Asia Film Policy Forum bashes mainstream
Hollywood’s dominance of global cinema screens came in for plenty of bashing Saturday at the first running of the Asia Film Policy Forum. But the confab in Pusan was also the setting for a well-attended and pragmatic seminar on how to attract Hollywood movies to use Asian locations and facilities.
Most entertaining Hollywood putdown came from Bill Chang Yu-jang, deputy director of Taiwan’s Government Information Office. Announcing that local film “Cape No. 7” has now passed the $9 million box office landmark to become the highest-grossing film of the year in Taiwan, he said this was a “wonderful development,” and pointedly read out the grosses of the next ranking U.S. movies.
Producer Michael Lake said in recent years Asia has been a significant exporter of talent, ideas and remakes to Hollywood, but that this trend is slowing.
“Hollywood is now looking at partnering up and going more local,” he said, citing talent agency tie-ups, the decision to shoot “Beverly Hills Ninja 2” in South Korea and Universal’s recent commitment to Park Chan-wook’s “Thirst.”
Lake, former executive VP at Village Roadshow and now prexy of WWE Studios, also pointed to a reversal of past migrations, suggesting that John Woo is not the only talent to return from Hollywood to work in Asia. “The next trick will be to find productions that work in Asia and the U.S.,” he said.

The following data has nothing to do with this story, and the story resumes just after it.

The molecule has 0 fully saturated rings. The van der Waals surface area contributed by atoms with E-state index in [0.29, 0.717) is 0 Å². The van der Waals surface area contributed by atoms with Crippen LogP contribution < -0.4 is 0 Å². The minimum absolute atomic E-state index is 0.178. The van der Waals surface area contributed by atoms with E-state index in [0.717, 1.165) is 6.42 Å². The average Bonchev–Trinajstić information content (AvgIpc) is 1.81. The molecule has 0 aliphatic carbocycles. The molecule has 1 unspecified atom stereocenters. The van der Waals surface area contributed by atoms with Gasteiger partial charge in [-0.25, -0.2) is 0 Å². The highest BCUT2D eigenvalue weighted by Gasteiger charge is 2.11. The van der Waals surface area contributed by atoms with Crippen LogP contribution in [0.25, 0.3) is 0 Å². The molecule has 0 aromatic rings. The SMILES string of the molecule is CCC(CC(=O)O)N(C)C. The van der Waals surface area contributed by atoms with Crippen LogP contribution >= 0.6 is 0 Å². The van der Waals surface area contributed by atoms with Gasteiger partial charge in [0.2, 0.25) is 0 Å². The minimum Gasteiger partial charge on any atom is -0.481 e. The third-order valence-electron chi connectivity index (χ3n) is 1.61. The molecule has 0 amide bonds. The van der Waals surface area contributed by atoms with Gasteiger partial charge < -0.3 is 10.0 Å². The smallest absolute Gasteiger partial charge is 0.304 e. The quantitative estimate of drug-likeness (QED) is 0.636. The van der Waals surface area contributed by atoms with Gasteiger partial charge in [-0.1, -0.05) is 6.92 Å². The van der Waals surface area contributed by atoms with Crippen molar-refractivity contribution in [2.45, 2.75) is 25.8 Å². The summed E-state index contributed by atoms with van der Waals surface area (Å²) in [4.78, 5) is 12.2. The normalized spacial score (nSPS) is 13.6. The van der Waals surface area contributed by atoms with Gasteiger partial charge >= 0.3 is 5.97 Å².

Veteran location manager Bill Bowling said new technology could propel Asia up the ladder within the global film industry. “Think digital for production, for distribution and for post-production and make films for multiple media,” he said. “Films made in studios with green screens like ‘300’ and ‘Speed Racer’ could have been made anywhere in the world.” (They lensed principally in Montreal and Berlin, respectively.)
Bowling described visual effects and financial incentives as “two tsunamis” that could fundamentally change which international movies are produced in the region. “Asia needs to get on the incentives map,” he said, adding that the very highest level of visual effects talent is Hollywood’s greatest need.
But Bowling also pointed out two problem areas — censorship and protection of intellectual property — that Asia needs to deal with if it is to attract more location work. Addressing heavy-handed government censorship and script approval requirements in some Asian countries, he said, “Movies are not just about tourist attractions. Audiences want engaging topics,” and that Hollywood films need “reasonable freedom” to make films the way it wants. Bowling appeared to point to the Malaysian approach as a fair one. “There is lots of freedom at the shooting stage. Censorship comes at the distribution stage, when a film is re-imported.”